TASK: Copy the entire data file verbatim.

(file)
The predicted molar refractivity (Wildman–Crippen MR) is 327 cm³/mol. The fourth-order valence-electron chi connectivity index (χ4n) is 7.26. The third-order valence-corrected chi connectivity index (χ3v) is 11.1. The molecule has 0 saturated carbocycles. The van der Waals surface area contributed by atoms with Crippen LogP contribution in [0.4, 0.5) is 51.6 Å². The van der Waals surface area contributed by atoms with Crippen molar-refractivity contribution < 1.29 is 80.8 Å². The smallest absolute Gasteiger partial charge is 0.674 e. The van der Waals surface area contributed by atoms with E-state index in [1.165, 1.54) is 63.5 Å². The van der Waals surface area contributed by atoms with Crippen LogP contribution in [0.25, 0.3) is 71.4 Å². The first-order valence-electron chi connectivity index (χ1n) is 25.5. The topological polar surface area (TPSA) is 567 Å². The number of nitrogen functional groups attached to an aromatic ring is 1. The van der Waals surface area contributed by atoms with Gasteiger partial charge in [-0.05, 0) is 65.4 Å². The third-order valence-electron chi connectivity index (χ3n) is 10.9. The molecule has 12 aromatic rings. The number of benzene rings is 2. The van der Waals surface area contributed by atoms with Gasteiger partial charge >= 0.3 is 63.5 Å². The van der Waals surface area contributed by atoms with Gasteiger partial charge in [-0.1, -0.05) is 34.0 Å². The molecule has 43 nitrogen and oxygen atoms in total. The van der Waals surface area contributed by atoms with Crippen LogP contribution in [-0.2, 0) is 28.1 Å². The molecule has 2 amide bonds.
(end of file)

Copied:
The predicted molar refractivity (Wildman–Crippen MR) is 327 cm³/mol. The fourth-order valence-electron chi connectivity index (χ4n) is 7.26. The third-order valence-corrected chi connectivity index (χ3v) is 11.1. The molecule has 0 saturated carbocycles. The van der Waals surface area contributed by atoms with Crippen LogP contribution in [0.4, 0.5) is 51.6 Å². The van der Waals surface area contributed by atoms with Crippen molar-refractivity contribution < 1.29 is 80.8 Å². The smallest absolute Gasteiger partial charge is 0.674 e. The van der Waals surface area contributed by atoms with E-state index in [1.165, 1.54) is 63.5 Å². The van der Waals surface area contributed by atoms with Crippen LogP contribution in [0.25, 0.3) is 71.4 Å². The first-order valence-electron chi connectivity index (χ1n) is 25.5. The topological polar surface area (TPSA) is 567 Å². The number of nitrogen functional groups attached to an aromatic ring is 1. The van der Waals surface area contributed by atoms with Gasteiger partial charge in [-0.05, 0) is 65.4 Å². The third-order valence-electron chi connectivity index (χ3n) is 10.9. The molecule has 12 aromatic rings. The number of benzene rings is 2. The van der Waals surface area contributed by atoms with Gasteiger partial charge >= 0.3 is 63.5 Å². The van der Waals surface area contributed by atoms with Gasteiger partial charge in [-0.1, -0.05) is 34.0 Å². The molecule has 43 nitrogen and oxygen atoms in total. The van der Waals surface area contributed by atoms with Crippen LogP contribution in [-0.2, 0) is 28.1 Å². The molecule has 2 amide bonds.